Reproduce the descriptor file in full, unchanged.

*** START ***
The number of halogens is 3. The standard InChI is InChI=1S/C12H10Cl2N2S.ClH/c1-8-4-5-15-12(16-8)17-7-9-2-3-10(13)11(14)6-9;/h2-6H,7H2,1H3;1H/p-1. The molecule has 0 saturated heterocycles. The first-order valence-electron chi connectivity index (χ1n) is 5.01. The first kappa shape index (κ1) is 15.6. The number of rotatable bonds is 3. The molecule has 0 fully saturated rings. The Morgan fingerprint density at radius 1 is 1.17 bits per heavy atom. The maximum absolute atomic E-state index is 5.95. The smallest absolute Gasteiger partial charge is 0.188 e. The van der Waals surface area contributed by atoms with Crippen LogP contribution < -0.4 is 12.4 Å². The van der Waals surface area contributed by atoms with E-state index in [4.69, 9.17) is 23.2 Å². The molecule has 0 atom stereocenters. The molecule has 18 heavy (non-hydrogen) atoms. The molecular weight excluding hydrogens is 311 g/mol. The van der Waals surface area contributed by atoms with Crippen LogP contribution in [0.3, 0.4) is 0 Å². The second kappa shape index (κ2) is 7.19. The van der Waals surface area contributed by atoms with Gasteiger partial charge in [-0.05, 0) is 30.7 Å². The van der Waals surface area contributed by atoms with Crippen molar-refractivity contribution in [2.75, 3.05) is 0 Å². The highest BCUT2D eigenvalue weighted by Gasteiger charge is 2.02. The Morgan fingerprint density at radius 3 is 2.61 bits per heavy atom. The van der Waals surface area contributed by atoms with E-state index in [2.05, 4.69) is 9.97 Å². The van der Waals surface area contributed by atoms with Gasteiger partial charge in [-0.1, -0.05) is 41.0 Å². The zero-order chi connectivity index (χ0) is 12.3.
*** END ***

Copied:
The number of halogens is 3. The standard InChI is InChI=1S/C12H10Cl2N2S.ClH/c1-8-4-5-15-12(16-8)17-7-9-2-3-10(13)11(14)6-9;/h2-6H,7H2,1H3;1H/p-1. The molecule has 0 saturated heterocycles. The first-order valence-electron chi connectivity index (χ1n) is 5.01. The first kappa shape index (κ1) is 15.6. The number of rotatable bonds is 3. The molecule has 0 fully saturated rings. The Morgan fingerprint density at radius 1 is 1.17 bits per heavy atom. The maximum absolute atomic E-state index is 5.95. The smallest absolute Gasteiger partial charge is 0.188 e. The van der Waals surface area contributed by atoms with Crippen LogP contribution < -0.4 is 12.4 Å². The van der Waals surface area contributed by atoms with E-state index in [4.69, 9.17) is 23.2 Å². The molecule has 0 atom stereocenters. The molecule has 18 heavy (non-hydrogen) atoms. The molecular weight excluding hydrogens is 311 g/mol. The van der Waals surface area contributed by atoms with Crippen LogP contribution in [0.3, 0.4) is 0 Å². The second kappa shape index (κ2) is 7.19. The van der Waals surface area contributed by atoms with Gasteiger partial charge in [-0.05, 0) is 30.7 Å². The van der Waals surface area contributed by atoms with Crippen molar-refractivity contribution in [2.75, 3.05) is 0 Å². The highest BCUT2D eigenvalue weighted by Gasteiger charge is 2.02. The Morgan fingerprint density at radius 3 is 2.61 bits per heavy atom. The van der Waals surface area contributed by atoms with E-state index in [2.05, 4.69) is 9.97 Å². The van der Waals surface area contributed by atoms with Gasteiger partial charge in [-0.1, -0.05) is 41.0 Å². The zero-order chi connectivity index (χ0) is 12.3.